How to Have Boundaries like a Boss
Today we are exploring one of my favorite topics: boundaries. If you’d like to listen to an exploration on this topic, here’s the latest episode of “From Good Girl to Grown Ass Woman.”
Let’s start with a working definition of boundaries. I define boundaries as how we teach other people to treat us.
Let me say that again: boundaries are how we teach other people to treat us.
I had a conversation on this topic recently with one of my women entrepreneur groups. I really appreciated how one of the women described this. She said that her husband and children relate to her as the hub of the household- as in they need her for everything – because she has trained them that way. She said “of course they do; I trained them that way.” Can you hear how powerful that ownership is? She’s taking ownership for how she has trained her family members in their roles. Whereas, sometimes what we do is we blame other people and consider ourselves the victim of other peoples’ behavior, when there may be space to consider how we have played a part in creating the existing dynamic. The beautiful thing about taking responsibility for how we’ve trained people to treat us means that we also have the power to shift the dynamic, and train or re-train people to treat us in the way we actually desire to be treated.
I want to be crystal clear here that abuse and manipulation are exempt from this conversation. If that is the dynamic, we’re placing full responsibility for abusive behaviors on the abuser.
With that being crystal clear, if you notice a pattern of how different people interact with you over and over again, it could be really valuable for you to get curious about what role you may be playing, or have played in the past, that has it go that way for you over and over.
You get to decide who you let into your life, and how they interact with you. Consider that your boundaries are like your house: you get to decide who to invite in, and you set the rules for what happens at your house. You also get to create consequences if or when those rules are broken.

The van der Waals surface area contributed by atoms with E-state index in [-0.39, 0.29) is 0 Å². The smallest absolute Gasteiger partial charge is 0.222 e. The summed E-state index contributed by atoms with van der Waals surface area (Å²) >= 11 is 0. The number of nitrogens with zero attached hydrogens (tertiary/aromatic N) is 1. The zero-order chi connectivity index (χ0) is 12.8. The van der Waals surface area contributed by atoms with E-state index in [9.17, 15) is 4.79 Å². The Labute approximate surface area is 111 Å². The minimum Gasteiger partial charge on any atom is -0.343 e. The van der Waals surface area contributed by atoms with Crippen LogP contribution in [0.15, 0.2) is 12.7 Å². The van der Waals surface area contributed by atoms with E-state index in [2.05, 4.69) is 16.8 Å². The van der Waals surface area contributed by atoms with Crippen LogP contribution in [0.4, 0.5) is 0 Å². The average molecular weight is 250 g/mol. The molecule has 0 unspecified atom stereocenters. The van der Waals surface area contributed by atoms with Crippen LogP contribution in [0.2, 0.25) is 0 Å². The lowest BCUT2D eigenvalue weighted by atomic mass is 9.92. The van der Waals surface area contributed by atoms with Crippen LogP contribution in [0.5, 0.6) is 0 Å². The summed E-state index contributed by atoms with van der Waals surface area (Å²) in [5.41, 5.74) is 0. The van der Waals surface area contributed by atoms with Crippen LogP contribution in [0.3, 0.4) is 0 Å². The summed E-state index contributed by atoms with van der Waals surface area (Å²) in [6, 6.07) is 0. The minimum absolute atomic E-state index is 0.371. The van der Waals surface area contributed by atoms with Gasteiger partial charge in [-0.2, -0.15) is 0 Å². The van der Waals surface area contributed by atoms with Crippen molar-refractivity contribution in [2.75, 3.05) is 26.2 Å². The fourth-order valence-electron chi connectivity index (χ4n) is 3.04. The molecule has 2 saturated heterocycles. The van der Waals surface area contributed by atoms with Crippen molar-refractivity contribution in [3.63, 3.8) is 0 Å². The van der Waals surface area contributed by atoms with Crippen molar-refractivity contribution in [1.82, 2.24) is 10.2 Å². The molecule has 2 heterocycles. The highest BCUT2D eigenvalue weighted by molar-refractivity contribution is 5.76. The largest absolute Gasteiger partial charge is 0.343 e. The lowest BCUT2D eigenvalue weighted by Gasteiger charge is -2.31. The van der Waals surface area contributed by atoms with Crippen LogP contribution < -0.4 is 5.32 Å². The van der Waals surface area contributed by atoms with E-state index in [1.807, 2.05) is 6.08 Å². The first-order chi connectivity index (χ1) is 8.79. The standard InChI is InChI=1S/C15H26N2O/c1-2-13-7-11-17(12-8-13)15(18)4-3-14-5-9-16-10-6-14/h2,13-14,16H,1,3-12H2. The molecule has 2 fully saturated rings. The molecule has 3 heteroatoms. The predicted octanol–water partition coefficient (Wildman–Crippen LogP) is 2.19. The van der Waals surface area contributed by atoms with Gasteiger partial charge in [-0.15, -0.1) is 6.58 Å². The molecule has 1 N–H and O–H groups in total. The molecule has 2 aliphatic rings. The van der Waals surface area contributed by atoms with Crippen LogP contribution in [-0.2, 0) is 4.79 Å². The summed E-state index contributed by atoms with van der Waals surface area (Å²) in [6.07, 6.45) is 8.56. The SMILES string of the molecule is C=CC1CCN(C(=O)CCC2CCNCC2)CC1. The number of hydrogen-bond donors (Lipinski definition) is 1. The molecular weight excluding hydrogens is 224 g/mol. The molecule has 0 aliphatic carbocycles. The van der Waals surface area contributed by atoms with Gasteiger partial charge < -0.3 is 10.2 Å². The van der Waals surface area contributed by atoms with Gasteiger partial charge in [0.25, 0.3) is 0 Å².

Sometimes we have an invisible or undisclosed boundary: we have an expectation of how other people are allowed to interact with us, yet we haven’t actually communicated it. So we get upset and resentful when that boundary is violated, yet other people didn’t even know it was there. Back to the metaphor of the house: it’s as if we’ve left the door open, yet get surprised or mad when people come in uninvited. We get to be responsible for communicating and modeling our boundaries, because even if we think other people “should” know, they really don’t, unless we set the standard and make it clear.
Some of you may see this as a burden. Others of you will see this as a gift that we get to clearly and specifically let other people know how we want to be treated.
Not everyone is going to be on board with your boardaries. Your boundaries are not the same as controlling other people: controlling other people’s behavior is not what we’re here for, and is frankly a whole other conversation for a whole other time. For today, let’s simply consider it a given that not everyone is going to agree with or be willing to align with your boundaries. That is totally fine. In fact, this is great news for you, because it gives you information. This information lets you know who is and is not qualified to let into your energetic, emotional, and physical space.
I choose the word “qualified” on purpose. Your time, your energy and attention, your life all have value. I’m reminded of a client I worked with to bust up old relationship patterns that had her be in relationships with men who were not qualified to be in partnership with her. She is a frickin powerhouse of a woman: beautiful, very successful professionally, rich community of friends, has her shit together. She knew exactly what she wanted from a relationship and from a partner, yet she had been violating her own boundaries by allowing men into her life who did not meet those qualifications. She is now in a place where she is clear with herself and upfront with potential partners with what she wants, and she is no longer willing to compromise with herself.
Consider the gift that boundaries are: not just as deep self care and honoring our well-being, but also the gift for other people.
What if we assume that other people want to know how to treat us, and that it’s really helpful for them to convey our boundaries clearly and kindly. Assume that people WANT to treat us in a way that feels great for us, rather than assuming that they will automatically push against our boundaries. It doesn’t have to be hard or combative. Creating boundaries can be calm, clear, and kind.